Scottish red deer are giving birth earlier to adapt to climate change
In some of the first evidence that wild animals are evolving to cope with climate change, scientists say red deer on a remote Scottish island are giving birth earlier in the year.
Genetic changes to red deer on the Isle of Rum, off the west coast of Scotland, have played a key role in a rapid shift in birth dates in recent years, new research shows.
"(The) calving date has got 12 days earlier since the 1980s and that's quite a big shift for a large mammal to make over that time-frame." Professor Josephine Pemberton, of the University of Edinburgh's School of Biological Sciences, told Reuters.
Previous studies have shown that the deer have been giving birth earlier since the 1980s, at a rate of about three days per decade, partly due to the effects of warmer temperatures on the deer's behaviour and physiology.
Now, scientists have revealed that genetic changes caused by natural selection, the theory of evolution developed by Charles Darwin, are also involved.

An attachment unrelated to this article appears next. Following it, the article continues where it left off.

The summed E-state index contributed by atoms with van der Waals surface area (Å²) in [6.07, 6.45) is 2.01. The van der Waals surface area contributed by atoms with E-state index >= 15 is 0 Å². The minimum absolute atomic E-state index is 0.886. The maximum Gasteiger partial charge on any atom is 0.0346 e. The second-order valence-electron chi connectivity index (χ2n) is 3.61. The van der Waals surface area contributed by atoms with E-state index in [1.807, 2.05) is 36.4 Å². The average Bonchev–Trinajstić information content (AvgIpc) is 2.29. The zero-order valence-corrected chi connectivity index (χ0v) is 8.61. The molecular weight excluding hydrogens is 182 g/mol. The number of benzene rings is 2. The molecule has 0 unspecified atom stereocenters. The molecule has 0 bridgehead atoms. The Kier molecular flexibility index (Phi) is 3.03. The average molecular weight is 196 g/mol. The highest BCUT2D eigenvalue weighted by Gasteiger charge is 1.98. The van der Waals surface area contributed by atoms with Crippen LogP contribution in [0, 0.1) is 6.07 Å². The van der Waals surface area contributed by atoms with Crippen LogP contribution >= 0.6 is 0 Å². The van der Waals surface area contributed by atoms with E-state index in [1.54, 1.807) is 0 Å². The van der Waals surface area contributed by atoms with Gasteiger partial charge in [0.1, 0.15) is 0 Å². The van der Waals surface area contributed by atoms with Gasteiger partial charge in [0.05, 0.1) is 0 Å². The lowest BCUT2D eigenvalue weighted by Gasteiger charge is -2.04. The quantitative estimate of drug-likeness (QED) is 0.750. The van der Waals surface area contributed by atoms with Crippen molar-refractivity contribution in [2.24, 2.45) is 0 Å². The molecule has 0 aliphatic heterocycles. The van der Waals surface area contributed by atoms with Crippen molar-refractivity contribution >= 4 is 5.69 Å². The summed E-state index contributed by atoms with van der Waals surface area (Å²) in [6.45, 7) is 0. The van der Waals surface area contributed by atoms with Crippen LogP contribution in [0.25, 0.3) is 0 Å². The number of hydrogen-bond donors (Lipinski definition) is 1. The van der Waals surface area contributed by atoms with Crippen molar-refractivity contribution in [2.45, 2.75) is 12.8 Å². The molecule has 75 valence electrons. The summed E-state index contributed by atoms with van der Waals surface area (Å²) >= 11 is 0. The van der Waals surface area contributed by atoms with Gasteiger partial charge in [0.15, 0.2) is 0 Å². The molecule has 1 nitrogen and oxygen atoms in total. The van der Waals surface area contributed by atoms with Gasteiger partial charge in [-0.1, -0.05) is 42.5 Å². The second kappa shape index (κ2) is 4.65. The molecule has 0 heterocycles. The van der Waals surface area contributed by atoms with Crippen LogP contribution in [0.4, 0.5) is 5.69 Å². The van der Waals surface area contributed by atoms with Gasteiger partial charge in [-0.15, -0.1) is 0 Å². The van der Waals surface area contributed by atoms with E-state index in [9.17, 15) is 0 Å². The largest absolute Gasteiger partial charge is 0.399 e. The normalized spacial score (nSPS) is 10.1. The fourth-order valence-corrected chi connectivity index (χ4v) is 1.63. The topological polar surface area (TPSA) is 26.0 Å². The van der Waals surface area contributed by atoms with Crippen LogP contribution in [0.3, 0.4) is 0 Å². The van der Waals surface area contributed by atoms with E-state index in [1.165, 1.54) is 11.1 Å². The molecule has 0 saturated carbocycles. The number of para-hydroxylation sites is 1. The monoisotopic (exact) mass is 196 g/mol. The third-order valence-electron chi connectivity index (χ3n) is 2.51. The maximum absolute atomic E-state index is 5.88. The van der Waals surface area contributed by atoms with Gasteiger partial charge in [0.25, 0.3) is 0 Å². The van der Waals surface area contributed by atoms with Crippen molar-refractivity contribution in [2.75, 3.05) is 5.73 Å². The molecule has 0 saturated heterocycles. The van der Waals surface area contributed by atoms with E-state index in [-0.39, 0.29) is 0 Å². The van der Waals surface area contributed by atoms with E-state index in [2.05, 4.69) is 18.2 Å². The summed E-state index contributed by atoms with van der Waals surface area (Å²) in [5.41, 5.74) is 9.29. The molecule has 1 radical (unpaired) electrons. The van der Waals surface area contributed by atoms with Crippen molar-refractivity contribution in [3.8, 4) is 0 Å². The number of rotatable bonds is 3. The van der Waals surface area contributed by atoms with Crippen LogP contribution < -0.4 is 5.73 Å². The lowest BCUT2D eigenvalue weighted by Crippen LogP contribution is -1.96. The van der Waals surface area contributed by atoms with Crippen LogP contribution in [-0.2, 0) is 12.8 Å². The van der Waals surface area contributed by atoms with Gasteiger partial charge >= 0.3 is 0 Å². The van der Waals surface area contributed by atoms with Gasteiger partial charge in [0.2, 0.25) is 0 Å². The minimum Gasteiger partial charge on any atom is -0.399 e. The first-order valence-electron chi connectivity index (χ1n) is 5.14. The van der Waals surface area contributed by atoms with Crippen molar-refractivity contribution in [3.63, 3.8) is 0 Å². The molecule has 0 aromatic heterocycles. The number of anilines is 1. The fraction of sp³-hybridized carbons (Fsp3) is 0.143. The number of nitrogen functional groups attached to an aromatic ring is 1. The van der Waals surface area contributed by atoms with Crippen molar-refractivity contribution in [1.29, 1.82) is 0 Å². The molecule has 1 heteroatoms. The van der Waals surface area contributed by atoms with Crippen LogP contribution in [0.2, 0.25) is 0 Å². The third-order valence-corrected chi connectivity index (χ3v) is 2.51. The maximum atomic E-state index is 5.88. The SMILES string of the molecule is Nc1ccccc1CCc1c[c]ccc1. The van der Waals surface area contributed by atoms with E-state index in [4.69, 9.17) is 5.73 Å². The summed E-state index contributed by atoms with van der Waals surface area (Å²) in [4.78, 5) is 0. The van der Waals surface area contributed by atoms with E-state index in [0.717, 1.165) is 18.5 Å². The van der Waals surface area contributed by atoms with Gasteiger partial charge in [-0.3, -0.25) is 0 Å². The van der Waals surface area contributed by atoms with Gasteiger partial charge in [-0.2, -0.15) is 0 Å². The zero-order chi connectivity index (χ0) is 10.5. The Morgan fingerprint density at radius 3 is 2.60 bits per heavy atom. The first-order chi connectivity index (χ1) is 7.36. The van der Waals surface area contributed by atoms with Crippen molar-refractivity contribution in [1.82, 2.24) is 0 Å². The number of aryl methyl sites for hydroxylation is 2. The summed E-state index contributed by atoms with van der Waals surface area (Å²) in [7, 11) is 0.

"It's actually very hard to demonstrate change going on in nature in those sorts of things although that's exactly what Darwin reckoned was going on and this is an example of us managing to do it at least to some degree," Pemberton said.
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"We evolutionary biologists anticipate this is going to happen everywhere actually. We think there is a lot of change going on in the world and populations are going to have to adapt if they're going to survive."
The study provides a rare example of evolution happening quickly enough to be detected over only a few decades.
"For the first time we've got a signal of a genetic change over time with respect to the breeding date of a wild animal," Pemberton said.
They use DNA database of every red deer on the island to produce a detailed pedigree for every animal which allows them to prove that the animals are changing over time.
A team including scientists from the University of Edinburgh made the discovery using field records and genetic data collected on Rum over a 45-year period since 1972.
The research was published in the journal PLOS Biology.